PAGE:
So, as you can see, with the exception of time statements and the subtitles of books, there is no allowed use of colons, unless you are given permission to use a bulleted or enumerated list in a news article. The GLV Writing Tips rule for this is that you should get permission from an editor before you submit articles with bulleted or enumerated lists because article with un-approved lists will probably come right back to you unless you have gotten permission in advance.
There is always an exception to every rule. The exception to this rule is that you are allowed to use a either a semicolon or a colon to begin an inline series of comma delimited statements. This is sometimes incorrectly called a flat list. If, however, there are comma delimited subordinated clauses inside your “flat list,” you must use semicolons to separate the items in the list, and that means you have to use a colon at the end of the sentence immediately before the flat list. Note that when using an inline list, you do not use bullets or numbers. The semicolons function as the separators. Technically, a colon is always preceded by a complete sentence and it is used to link that sentence to following series of sentence fragments, which is the technical term for the comma delimited or semicolon delimited list.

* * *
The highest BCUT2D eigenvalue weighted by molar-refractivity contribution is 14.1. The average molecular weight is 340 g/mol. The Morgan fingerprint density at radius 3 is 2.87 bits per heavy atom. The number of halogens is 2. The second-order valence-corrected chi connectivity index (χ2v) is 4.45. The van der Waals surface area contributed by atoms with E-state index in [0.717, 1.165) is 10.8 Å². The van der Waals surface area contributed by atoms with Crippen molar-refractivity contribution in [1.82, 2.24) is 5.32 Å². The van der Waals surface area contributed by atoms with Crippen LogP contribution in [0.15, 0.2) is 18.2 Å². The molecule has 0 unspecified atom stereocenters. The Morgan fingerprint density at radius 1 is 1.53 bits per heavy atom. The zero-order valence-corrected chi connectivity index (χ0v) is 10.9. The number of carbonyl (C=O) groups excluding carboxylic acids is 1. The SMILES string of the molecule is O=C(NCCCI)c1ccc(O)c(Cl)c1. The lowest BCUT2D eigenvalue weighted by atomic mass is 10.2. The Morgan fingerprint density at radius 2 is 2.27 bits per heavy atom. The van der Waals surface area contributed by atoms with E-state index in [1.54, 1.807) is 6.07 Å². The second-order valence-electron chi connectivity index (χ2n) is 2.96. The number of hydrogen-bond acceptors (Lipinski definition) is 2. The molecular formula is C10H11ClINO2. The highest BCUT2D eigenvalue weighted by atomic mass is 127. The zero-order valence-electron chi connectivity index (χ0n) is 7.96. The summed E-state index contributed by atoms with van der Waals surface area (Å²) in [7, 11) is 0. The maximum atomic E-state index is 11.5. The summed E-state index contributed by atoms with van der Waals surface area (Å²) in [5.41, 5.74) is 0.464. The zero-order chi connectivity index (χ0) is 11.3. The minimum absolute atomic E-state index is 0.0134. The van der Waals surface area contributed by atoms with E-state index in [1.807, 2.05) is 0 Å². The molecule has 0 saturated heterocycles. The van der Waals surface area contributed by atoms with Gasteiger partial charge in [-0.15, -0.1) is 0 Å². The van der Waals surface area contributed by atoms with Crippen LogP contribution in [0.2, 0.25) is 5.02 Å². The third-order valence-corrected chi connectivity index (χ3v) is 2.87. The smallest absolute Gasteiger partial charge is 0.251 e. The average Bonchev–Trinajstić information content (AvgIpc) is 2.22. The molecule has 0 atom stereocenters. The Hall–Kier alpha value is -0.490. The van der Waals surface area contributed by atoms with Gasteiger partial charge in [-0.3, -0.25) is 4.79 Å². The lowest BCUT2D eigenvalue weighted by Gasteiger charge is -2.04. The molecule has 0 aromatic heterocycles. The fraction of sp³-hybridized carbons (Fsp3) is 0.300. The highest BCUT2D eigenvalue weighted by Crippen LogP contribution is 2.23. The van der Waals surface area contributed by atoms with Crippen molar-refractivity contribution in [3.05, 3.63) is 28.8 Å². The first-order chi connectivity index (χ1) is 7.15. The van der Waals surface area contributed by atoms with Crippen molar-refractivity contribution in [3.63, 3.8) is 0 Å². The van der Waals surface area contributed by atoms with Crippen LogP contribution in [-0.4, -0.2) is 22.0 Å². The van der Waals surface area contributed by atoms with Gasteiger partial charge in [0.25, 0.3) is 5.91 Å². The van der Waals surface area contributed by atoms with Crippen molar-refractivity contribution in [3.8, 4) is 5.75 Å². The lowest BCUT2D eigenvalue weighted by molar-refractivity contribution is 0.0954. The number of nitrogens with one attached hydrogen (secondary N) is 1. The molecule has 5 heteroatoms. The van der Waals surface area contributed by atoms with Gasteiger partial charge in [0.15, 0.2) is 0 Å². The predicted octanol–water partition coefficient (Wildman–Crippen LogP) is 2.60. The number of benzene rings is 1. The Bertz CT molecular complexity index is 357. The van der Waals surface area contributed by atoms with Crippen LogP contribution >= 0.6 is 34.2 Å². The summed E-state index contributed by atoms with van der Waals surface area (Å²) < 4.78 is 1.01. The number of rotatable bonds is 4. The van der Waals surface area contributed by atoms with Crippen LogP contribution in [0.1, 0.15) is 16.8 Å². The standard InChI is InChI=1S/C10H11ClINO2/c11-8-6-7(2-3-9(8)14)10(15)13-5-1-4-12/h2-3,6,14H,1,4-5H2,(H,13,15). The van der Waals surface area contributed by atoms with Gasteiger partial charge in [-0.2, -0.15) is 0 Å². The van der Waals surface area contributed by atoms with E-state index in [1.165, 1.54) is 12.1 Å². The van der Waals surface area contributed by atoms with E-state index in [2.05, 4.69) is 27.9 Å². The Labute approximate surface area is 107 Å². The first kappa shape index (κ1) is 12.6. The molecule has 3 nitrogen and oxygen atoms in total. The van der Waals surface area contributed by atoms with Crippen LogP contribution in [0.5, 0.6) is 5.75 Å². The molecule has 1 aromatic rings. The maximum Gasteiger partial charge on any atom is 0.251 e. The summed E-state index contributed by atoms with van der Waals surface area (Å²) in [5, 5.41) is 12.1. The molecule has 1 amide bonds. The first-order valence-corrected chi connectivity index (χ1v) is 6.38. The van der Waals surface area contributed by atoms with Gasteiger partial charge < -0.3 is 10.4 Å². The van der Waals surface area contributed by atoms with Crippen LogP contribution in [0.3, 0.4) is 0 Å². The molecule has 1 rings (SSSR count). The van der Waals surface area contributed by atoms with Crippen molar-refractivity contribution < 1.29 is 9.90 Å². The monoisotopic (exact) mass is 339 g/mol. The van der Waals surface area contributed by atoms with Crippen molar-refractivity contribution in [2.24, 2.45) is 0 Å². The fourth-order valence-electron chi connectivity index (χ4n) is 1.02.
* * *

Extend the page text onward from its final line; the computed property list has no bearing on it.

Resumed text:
Semicolons are more complicated. The general rule, however, is the same: DO NOT USE THEM IN NEWS WRITING. One of the secrets to news writing is to write as though you are speaking to the reader or, in other words, to write conversationally. When you write a news article, you are telling someone a story, which means that you want to establish and maintain a narrative flow, as you would in an ordinary conversation. Semicolons interrupt the flow of the conversation, at least in part because they usually introduce a series of subordinate clauses which is usually right around the point where the reader loses interest.
In general writing, you can use a semicolon to replace a conjunction, such as “and” or “but.” This is not allowed in news writing, however. Unless you are a master of sentence structure, and you know how to write long, readable, complex sentences, such as this one, without getting lost in the subordinate clauses, you should keep your sentences short and to the point, which means that it behooves you never to use words like “and” or “but” to join two sentences that could stand alone as separate sentences. Therefore, substituting semicolons for conjunctions really has no purpose in news writing and is allowed only as a rare exception to the rule.
Here are the exceptions to the rule: